It's hard to draw too much societal importance from one or two anecdotal examples. We're not seeing waves of YouTubers out protesting incidents in Malaysia; it's mostly kids, and they're seeking out any "extreme" content because they have no real concept of pain or humanity. They probably laugh.

And there's nothing to say that video being sent to CNN wouldn't have the same affect. In fact, with so many 24/7 news networks, it's rare when a story isn't covered, particularly if it's on video.

I'm not sure I agree that censoring results to appease a fascist government is a positive step; if anything, it's just appeasement. If you search for Tibet from Chinese Google, you'll hear nothing about how your government has massacred thousands of people. How is that better for people?

Or how about when Yahoo gave China the private information of a person who had spoken out via Yahoo boards against China? These are the costs of doing business there, and we're supposed to feel okay about it because it might cause positive change?

Or is it just because it's Google, a company everyone loves (and it must be said, is the only reason the web is actually useful), that we don't think it's that bad? Or to put it another way, would we feel okay if it was just Microsoft and Yahoo?

As for digital equipment bringing art to the masses, hmm. You mean the digital equipment that costs thousands of dollars? I'm not sure it's bringing anything to the masses; it's bringing it to the middle class and higher, though. Um, yay?

History is made up of facts; the interpretation of history, however, is where the discrepancies come up. Being able to actively manipulate history--either digitally or via book burning, etc. like Nazis and other fascists did--is a frightening prospect. The sites that constantly archive the web help by taking snapshots of the web at various points, but what you can do with digital photography, yow. Did you hear about the AP or Reuters photographer who "embellished" photos of Lebanon during the Israeli incursion there to add more smoke and damage, making it look worse than it really was?

Tmoore said...

Well at least china has Wikipedia to go to now -

History is not facts, history is interpretation of facts, perhaps there was some absolute moment of truth but those end as soon as they occur - history will always be interpreted differently by different people, we may find general consensus, but it'd be folly to believe that as absolute truth. What I'd be more concerned w/ is the lessons we're learning from our perceived history and how it's being used to create our world today.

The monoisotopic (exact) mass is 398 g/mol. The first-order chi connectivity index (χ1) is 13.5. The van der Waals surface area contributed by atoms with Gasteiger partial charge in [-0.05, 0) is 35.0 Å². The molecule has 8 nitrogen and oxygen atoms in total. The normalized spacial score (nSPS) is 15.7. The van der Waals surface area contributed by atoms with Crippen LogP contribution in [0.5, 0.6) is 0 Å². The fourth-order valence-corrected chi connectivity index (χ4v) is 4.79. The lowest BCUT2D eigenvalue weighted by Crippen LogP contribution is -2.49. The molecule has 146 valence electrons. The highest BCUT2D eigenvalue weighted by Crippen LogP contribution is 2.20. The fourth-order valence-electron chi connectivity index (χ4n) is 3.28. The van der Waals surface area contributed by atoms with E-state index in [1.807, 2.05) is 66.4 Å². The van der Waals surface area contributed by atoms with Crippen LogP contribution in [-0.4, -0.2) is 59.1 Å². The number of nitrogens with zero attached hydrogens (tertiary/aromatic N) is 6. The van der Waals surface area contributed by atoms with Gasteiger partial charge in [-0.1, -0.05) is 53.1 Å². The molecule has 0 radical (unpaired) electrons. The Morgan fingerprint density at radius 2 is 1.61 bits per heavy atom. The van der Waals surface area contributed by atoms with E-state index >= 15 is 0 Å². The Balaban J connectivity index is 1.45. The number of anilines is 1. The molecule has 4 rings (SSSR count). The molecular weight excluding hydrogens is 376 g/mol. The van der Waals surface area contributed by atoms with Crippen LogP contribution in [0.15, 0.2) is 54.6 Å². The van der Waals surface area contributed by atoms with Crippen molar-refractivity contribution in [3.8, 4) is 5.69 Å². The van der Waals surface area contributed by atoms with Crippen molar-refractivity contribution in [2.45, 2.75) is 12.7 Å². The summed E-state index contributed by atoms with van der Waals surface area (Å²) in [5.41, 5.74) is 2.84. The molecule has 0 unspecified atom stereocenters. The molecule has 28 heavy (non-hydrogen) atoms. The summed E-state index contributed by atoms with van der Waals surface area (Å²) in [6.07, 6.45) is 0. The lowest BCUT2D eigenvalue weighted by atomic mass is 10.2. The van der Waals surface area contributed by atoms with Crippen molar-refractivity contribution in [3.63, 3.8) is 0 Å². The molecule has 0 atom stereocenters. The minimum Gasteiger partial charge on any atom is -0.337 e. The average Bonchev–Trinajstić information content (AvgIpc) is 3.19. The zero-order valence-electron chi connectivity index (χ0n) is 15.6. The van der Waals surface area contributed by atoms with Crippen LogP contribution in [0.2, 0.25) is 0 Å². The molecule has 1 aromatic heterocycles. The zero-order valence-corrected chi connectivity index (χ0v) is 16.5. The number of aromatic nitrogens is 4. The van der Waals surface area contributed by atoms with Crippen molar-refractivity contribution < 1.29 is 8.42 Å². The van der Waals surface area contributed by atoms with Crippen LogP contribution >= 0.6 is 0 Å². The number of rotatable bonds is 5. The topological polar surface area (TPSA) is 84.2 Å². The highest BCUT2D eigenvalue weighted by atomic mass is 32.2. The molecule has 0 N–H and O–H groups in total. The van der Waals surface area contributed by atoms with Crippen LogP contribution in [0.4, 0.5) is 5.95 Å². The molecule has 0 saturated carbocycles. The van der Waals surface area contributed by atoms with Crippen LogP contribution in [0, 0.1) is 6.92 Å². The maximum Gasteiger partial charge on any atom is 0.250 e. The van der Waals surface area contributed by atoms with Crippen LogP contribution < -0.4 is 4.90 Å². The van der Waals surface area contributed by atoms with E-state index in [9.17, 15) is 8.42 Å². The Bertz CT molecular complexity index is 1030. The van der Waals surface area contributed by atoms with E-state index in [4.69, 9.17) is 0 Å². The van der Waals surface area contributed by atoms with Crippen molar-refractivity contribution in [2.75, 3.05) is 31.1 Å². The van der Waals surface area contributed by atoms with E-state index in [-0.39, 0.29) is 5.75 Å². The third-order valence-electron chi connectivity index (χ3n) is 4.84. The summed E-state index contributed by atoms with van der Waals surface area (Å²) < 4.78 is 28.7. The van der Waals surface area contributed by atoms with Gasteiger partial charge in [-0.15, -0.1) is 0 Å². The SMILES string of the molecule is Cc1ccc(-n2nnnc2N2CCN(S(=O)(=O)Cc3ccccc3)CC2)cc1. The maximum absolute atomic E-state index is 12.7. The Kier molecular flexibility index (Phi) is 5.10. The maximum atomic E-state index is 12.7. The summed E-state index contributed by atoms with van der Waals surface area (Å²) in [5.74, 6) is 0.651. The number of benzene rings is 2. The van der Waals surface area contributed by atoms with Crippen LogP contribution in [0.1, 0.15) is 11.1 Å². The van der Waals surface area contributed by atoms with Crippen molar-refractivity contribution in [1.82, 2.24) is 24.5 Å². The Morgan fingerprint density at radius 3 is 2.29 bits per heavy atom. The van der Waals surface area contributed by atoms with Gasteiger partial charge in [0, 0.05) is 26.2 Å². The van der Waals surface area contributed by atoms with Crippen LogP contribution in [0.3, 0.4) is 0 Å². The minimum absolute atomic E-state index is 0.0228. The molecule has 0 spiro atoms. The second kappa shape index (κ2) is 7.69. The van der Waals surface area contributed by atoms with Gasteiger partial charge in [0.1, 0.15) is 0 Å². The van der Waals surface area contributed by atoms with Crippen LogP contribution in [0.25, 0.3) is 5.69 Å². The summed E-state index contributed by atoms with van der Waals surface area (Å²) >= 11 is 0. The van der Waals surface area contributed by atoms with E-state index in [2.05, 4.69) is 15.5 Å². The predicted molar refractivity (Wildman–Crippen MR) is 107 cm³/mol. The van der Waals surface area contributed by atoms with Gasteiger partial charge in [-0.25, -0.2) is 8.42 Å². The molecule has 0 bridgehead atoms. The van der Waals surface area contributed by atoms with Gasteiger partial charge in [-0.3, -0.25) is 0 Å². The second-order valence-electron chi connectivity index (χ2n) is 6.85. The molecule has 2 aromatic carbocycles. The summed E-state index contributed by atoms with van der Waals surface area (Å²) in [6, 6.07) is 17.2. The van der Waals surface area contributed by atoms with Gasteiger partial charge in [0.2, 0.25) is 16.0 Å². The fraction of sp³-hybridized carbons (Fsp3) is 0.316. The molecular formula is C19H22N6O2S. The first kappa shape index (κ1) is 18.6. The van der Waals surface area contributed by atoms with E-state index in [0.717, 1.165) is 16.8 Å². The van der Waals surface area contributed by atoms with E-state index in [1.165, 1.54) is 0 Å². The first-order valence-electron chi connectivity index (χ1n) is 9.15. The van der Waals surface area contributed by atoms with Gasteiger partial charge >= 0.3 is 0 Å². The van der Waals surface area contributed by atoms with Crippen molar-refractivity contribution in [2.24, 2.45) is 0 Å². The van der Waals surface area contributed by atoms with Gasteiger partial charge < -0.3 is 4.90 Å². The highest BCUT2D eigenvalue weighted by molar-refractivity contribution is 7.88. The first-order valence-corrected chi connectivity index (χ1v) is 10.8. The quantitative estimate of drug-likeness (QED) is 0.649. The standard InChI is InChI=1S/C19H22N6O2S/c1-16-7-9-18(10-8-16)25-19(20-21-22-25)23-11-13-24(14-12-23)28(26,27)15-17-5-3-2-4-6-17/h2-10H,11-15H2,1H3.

And w/ the Lebanon photographs, i think it's sad that he had to embellish the photographs, but i think it's also sad that as a people we have to have MORE SMOKE! MORE BLOOD, MORE FIRE! in order to be shocked by civilians being bombed. I've seen both the original and doctored photo, and they're both bad news. people still died, homes were destroyed, human rights were violated - those are the real truths of those pictures, doctored or not.

Eva the Deadbeat said...

I am not championing YouTube as the next great thing in the fight for human rights - but i am not gonna knock it if it does play a small part in making things better.

Humans have always enjoyed the sick spectacle of people hurting people (call it the "Jackass Effect" if you will). It must be encoded in our dna. First we had the Roman Colosseum and now we have YouTube.

Still, I am not gonna turn my nose up at the few good things that DO come out of this modern society of video sharing of cell phone footage. Even if only a few random people are helped, I am sure it makes a difference to the next Malaysian prisoner who does not have to do naked squats anymore thanks to this exposure...a BIG difference.

I have mixed feelings about this TMI media saturation. On the one hand, it seems overblown, grotesque and creepy. On the other, it seems like it may unearth a hidden truth here or there.

In the future, I am guessing we will all have "skintennas" that feed a constant stream of images and information into our brains. We can think a thought to our best friend - someone somewhere may even be transcribing these thoughts if they care to. Maybe we will have to build special media-less rooms and homes to block out all these thoughts, images and airwaves that will be floating willy nilly. Maybe concepts like privacy and intimacy will be meaningless in the future?